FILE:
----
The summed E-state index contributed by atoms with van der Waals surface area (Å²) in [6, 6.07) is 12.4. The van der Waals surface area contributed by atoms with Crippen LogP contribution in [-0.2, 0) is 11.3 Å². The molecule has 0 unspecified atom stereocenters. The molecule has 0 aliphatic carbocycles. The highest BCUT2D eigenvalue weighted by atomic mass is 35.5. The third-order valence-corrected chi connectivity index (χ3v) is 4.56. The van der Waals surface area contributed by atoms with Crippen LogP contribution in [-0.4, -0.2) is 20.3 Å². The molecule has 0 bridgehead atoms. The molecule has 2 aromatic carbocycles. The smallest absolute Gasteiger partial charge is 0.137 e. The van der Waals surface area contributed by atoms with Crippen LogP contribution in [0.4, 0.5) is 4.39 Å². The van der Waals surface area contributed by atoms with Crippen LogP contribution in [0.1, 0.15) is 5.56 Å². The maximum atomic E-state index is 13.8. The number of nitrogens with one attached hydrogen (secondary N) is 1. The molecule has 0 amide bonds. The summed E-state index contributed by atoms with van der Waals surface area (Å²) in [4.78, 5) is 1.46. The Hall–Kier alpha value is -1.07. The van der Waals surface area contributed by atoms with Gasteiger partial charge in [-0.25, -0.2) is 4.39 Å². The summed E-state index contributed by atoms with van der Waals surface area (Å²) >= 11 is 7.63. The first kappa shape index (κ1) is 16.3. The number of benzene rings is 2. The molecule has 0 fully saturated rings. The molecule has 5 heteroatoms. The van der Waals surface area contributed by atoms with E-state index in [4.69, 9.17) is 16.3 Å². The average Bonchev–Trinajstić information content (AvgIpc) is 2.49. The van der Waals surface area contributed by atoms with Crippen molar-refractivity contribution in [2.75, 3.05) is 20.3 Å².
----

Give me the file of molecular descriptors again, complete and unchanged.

The summed E-state index contributed by atoms with van der Waals surface area (Å²) in [6, 6.07) is 12.4. The van der Waals surface area contributed by atoms with Crippen LogP contribution in [-0.2, 0) is 11.3 Å². The molecule has 0 unspecified atom stereocenters. The molecule has 0 aliphatic carbocycles. The highest BCUT2D eigenvalue weighted by atomic mass is 35.5. The third-order valence-corrected chi connectivity index (χ3v) is 4.56. The van der Waals surface area contributed by atoms with Crippen LogP contribution in [-0.4, -0.2) is 20.3 Å². The molecule has 0 bridgehead atoms. The molecule has 2 aromatic carbocycles. The smallest absolute Gasteiger partial charge is 0.137 e. The van der Waals surface area contributed by atoms with Crippen LogP contribution in [0.4, 0.5) is 4.39 Å². The van der Waals surface area contributed by atoms with Crippen LogP contribution in [0.1, 0.15) is 5.56 Å². The maximum atomic E-state index is 13.8. The number of nitrogens with one attached hydrogen (secondary N) is 1. The molecule has 0 amide bonds. The summed E-state index contributed by atoms with van der Waals surface area (Å²) in [4.78, 5) is 1.46. The Hall–Kier alpha value is -1.07. The van der Waals surface area contributed by atoms with Gasteiger partial charge in [-0.25, -0.2) is 4.39 Å². The summed E-state index contributed by atoms with van der Waals surface area (Å²) >= 11 is 7.63. The first kappa shape index (κ1) is 16.3. The number of benzene rings is 2. The molecule has 0 fully saturated rings. The molecule has 5 heteroatoms. The van der Waals surface area contributed by atoms with E-state index in [4.69, 9.17) is 16.3 Å². The average Bonchev–Trinajstić information content (AvgIpc) is 2.49. The van der Waals surface area contributed by atoms with Crippen molar-refractivity contribution in [2.75, 3.05) is 20.3 Å².